Although you could deploy a standalone RADIUS server, you should first check if your other servers (like a Windows Server) already provide this function. If not, consider a cloud-based or hosted RADIUS service. Also keep in mind that some wireless access points or controllers provide a basic built-in RADIUS server, but their performance limits and limited functionality typically make them only useful for smaller networks.
An example of how you'd configure the APs with the RADIUS server’s IP, port and secret. Credit: CloudTrax
Secure the 802.1X client settings
Like other security technologies, the enterprise mode of Wi-Fi security still has some vulnerabilities. One of these is man-in-the-middle attacks, with a hacker sitting in an airport or cafe, or even outside in the parking lot of a corporate office. Someone could set up a fake Wi-Fi network with the same or similar SSID as the network they’re trying to imitate; when your laptop or device attempts to connect, a bogus RADIUS server could capture your login credentials. The thief could then utilize your login credentials to connect to the real Wi-Fi network.
A way to prevent man-in-the-middle attacks with 802.1X authentication is to utilize server verification on the client side. When server verification is enabled on the wireless client, the client won’t pass your Wi-Fi login credentials to the RADIUS server until it verifies it’s communicating with a legit server. The exact server verification capabilities and requirements you can impose on the clients will vary, depending upon the device or OS of the client.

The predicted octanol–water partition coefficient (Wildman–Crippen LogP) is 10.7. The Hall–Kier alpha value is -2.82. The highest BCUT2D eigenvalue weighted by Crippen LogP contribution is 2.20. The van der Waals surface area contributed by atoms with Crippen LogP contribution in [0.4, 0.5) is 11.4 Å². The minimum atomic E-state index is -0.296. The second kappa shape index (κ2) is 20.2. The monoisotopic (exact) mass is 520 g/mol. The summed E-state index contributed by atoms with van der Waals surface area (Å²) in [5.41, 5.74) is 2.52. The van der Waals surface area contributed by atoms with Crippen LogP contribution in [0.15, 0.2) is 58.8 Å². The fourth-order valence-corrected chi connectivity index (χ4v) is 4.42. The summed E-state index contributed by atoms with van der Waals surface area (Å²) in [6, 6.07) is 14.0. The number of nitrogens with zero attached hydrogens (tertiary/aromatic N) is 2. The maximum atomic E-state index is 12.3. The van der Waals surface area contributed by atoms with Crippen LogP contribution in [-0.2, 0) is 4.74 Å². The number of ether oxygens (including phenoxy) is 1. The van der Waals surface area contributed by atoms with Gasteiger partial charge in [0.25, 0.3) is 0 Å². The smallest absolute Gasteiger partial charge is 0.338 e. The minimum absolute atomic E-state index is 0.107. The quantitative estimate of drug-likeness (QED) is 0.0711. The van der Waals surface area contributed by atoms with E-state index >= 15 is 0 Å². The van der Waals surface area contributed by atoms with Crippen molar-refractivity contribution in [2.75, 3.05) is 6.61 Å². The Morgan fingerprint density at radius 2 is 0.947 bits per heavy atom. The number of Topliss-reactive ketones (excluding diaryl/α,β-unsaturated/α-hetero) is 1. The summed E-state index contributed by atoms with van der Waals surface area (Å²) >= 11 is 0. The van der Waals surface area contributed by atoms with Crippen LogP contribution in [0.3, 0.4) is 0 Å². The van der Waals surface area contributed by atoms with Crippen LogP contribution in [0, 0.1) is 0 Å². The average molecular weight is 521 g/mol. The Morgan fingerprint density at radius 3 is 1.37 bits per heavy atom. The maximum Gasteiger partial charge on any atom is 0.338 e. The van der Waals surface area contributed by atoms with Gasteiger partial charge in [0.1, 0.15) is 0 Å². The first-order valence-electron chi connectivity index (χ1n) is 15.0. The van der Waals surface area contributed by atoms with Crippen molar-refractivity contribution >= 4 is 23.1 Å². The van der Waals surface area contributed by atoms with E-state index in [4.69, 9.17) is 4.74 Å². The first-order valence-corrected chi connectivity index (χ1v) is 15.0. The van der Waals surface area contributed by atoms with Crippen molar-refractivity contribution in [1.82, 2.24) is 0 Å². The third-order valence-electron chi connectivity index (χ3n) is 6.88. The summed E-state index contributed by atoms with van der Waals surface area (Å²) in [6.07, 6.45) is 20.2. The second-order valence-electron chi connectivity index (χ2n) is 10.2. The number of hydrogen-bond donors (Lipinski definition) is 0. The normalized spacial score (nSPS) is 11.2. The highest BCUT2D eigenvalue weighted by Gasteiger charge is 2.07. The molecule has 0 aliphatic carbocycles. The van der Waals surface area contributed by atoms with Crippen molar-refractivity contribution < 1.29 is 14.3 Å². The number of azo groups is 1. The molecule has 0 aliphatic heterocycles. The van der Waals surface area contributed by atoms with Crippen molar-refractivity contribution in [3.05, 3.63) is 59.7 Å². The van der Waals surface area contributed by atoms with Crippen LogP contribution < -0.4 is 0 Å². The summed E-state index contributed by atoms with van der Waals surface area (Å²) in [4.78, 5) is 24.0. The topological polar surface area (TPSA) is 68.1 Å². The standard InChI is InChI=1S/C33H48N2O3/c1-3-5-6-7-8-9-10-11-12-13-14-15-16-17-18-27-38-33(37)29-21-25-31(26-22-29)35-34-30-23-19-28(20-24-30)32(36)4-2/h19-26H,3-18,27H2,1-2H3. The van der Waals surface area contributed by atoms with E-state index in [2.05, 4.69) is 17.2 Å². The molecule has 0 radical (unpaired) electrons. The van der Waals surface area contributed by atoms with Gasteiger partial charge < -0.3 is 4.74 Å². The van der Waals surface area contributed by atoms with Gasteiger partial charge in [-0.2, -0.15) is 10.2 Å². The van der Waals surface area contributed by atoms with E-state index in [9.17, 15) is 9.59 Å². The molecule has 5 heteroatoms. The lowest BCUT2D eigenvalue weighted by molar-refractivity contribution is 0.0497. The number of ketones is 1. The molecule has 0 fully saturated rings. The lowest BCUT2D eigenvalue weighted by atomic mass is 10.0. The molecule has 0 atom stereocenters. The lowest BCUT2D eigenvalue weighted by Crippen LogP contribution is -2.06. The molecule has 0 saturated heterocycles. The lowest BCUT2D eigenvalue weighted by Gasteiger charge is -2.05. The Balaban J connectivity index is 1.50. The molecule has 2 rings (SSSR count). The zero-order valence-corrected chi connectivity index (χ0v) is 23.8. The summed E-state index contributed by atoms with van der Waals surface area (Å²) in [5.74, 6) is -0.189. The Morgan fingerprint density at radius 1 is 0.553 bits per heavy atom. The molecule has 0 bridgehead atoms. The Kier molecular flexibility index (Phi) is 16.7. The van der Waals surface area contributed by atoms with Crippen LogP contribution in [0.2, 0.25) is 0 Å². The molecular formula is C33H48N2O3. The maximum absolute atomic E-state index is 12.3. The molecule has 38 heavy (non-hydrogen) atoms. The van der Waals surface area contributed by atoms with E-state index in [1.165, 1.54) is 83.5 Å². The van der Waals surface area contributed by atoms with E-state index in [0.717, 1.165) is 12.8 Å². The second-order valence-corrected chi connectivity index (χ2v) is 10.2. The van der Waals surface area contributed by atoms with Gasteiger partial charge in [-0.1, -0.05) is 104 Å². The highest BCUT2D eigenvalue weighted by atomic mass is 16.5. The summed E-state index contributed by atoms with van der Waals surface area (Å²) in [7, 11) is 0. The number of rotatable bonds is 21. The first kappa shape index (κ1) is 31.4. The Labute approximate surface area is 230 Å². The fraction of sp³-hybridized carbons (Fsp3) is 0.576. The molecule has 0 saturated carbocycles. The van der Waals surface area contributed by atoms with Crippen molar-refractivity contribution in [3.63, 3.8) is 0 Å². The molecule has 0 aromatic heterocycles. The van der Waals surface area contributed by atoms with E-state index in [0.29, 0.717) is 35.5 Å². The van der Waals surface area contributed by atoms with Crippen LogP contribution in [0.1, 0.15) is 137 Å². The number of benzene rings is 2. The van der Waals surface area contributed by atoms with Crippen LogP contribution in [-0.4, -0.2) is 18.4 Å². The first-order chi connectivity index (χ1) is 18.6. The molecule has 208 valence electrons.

In Windows, for instance, you can enter the domain name(s) of the legit server, select the certificate authority that issued the server’s certificate, and then choose to not allow any new servers or certificate authorities. So if someone has set up up a fake Wi-Fi network and RADIUS server and you try to log on to it, Windows will stop you from connecting.
You find the 802.1X server verification feature in Windows when configuring the EAP settings of the Wi-Fi connection. Credit: Microsoft
Use rogue-AP detection or wireless intrusion prevention
We’ve already touched on three vulnerable access point scenarios: One where an attacker could set up a fake Wi-Fi network and RADIUS server, another where someone could reset an AP to factory defaults, and a third scenario where someone could plug in their own AP.
Each of these unauthorized APs could go undetected by IT staff for a long period of time if proper protection isn’t put in place. Thus, it’s a good idea to enable any type of rogue detection offered by your AP or wireless controller vendor. The exact detection method and functionality vary, but most will at least periodically scan the airwaves and send you an alert if a new AP is detected within range of the authorized APs.
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